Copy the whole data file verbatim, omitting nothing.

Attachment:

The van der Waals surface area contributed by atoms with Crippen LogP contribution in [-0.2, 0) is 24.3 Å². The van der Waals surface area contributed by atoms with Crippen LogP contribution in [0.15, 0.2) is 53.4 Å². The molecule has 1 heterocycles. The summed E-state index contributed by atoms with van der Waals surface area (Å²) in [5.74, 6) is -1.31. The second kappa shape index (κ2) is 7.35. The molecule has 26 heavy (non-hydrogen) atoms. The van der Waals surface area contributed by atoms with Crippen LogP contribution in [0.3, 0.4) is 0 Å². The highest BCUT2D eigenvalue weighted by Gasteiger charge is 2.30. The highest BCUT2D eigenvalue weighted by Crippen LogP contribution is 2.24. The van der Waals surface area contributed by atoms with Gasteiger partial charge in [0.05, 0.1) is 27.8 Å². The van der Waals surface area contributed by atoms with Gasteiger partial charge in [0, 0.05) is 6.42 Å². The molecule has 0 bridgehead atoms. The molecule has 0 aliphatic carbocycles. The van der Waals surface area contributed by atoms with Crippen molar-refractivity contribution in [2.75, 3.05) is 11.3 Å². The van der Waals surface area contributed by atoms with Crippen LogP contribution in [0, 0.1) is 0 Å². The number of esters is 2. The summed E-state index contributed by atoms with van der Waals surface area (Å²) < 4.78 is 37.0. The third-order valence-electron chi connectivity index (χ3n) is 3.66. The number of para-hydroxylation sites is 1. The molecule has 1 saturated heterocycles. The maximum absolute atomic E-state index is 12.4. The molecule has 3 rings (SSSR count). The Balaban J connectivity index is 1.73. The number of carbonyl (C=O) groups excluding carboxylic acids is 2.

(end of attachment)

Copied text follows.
The van der Waals surface area contributed by atoms with Crippen LogP contribution in [-0.2, 0) is 24.3 Å². The van der Waals surface area contributed by atoms with Crippen LogP contribution in [0.15, 0.2) is 53.4 Å². The molecule has 1 heterocycles. The summed E-state index contributed by atoms with van der Waals surface area (Å²) in [5.74, 6) is -1.31. The second kappa shape index (κ2) is 7.35. The molecule has 26 heavy (non-hydrogen) atoms. The van der Waals surface area contributed by atoms with Crippen LogP contribution in [0.3, 0.4) is 0 Å². The highest BCUT2D eigenvalue weighted by Gasteiger charge is 2.30. The highest BCUT2D eigenvalue weighted by Crippen LogP contribution is 2.24. The van der Waals surface area contributed by atoms with Gasteiger partial charge in [0.05, 0.1) is 27.8 Å². The van der Waals surface area contributed by atoms with Gasteiger partial charge in [0, 0.05) is 6.42 Å². The molecule has 0 bridgehead atoms. The molecule has 0 aliphatic carbocycles. The van der Waals surface area contributed by atoms with Crippen molar-refractivity contribution in [2.75, 3.05) is 11.3 Å². The van der Waals surface area contributed by atoms with Crippen LogP contribution in [0, 0.1) is 0 Å². The number of esters is 2. The summed E-state index contributed by atoms with van der Waals surface area (Å²) < 4.78 is 37.0. The third-order valence-electron chi connectivity index (χ3n) is 3.66. The number of para-hydroxylation sites is 1. The molecule has 1 saturated heterocycles. The maximum absolute atomic E-state index is 12.4. The molecule has 3 rings (SSSR count). The Balaban J connectivity index is 1.73. The number of carbonyl (C=O) groups excluding carboxylic acids is 2.